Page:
“… Otherwise, we can use translators…”

Updated: May 21

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You have heard that there is a wide choice of translators (or interpreters), text translation companies, freelance translators, translation software, and now free internet translation service providers, like Google translate … to name but a few. You have a restricted budget. You are under time pressure. You are tempted to go for what appears to be a quick, easy and cost-effective option. If English is not understood by your target customer and you are on a budget, you might be drawn to using “translation software” or an interpreter.



You may consider that current translation software is the panacea. It delivers results mechanically and is usually available free of charge from main search engines. This may be adequate for simple routine questions, e.g. details of a trip. However, you need to validate that this software would also work for your website, catalogue, leaflets, documentation, and any promotion or advertising that requires sophisticated language. Literal translation may either not be understood by your customers, or engage them, if it lacks the emotional dimension. There may be nuances and moods which you need to convey using, for example, rhyme, sarcasm, humour, metaphor, context, drama, etc.  You need to be … human, not a robot, to “CAPTCHA” them. Translation software is unable to articulate the second or third level meanings, i.e. the emotional intelligence, behind words, phrases or sentences. Actually, there are many native speakers who might not “get it” either … possibly through a lack of education or a disconnect with current culture.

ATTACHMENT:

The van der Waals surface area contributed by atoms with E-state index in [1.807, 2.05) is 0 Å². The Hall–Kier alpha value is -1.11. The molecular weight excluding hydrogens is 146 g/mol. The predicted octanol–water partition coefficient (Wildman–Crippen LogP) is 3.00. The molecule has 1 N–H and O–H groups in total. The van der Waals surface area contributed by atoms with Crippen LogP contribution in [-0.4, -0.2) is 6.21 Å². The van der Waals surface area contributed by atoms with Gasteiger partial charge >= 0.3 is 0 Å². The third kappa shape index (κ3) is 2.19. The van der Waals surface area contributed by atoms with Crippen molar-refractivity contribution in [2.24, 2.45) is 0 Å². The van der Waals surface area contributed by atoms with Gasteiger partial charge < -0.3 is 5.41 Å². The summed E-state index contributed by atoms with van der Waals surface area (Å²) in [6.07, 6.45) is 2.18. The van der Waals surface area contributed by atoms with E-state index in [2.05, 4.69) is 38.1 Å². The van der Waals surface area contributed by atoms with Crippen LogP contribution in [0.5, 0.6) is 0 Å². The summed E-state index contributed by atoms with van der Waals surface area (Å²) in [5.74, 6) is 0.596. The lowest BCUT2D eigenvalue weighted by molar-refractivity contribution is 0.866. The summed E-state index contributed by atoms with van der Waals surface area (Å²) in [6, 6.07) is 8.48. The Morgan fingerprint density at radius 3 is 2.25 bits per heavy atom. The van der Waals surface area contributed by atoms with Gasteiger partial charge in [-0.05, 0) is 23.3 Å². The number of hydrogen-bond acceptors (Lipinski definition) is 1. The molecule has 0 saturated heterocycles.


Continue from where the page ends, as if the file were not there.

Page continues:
Naturally face-to-face business conversations in a language you do not speak well enough, or at all, may prompt the services of an interpreter. A full understanding of what your potential partners wish to convey (or conceal) requires more than mere verbal interpretation. It is well known that there are three different components of communication: only 7% of the meaning is transmitted through words, 38% is through voice tone, and 55% comes through body language. Any incongruence between these three components may reveal a hidden agenda in a negotiation where authenticity and trust are paramount.



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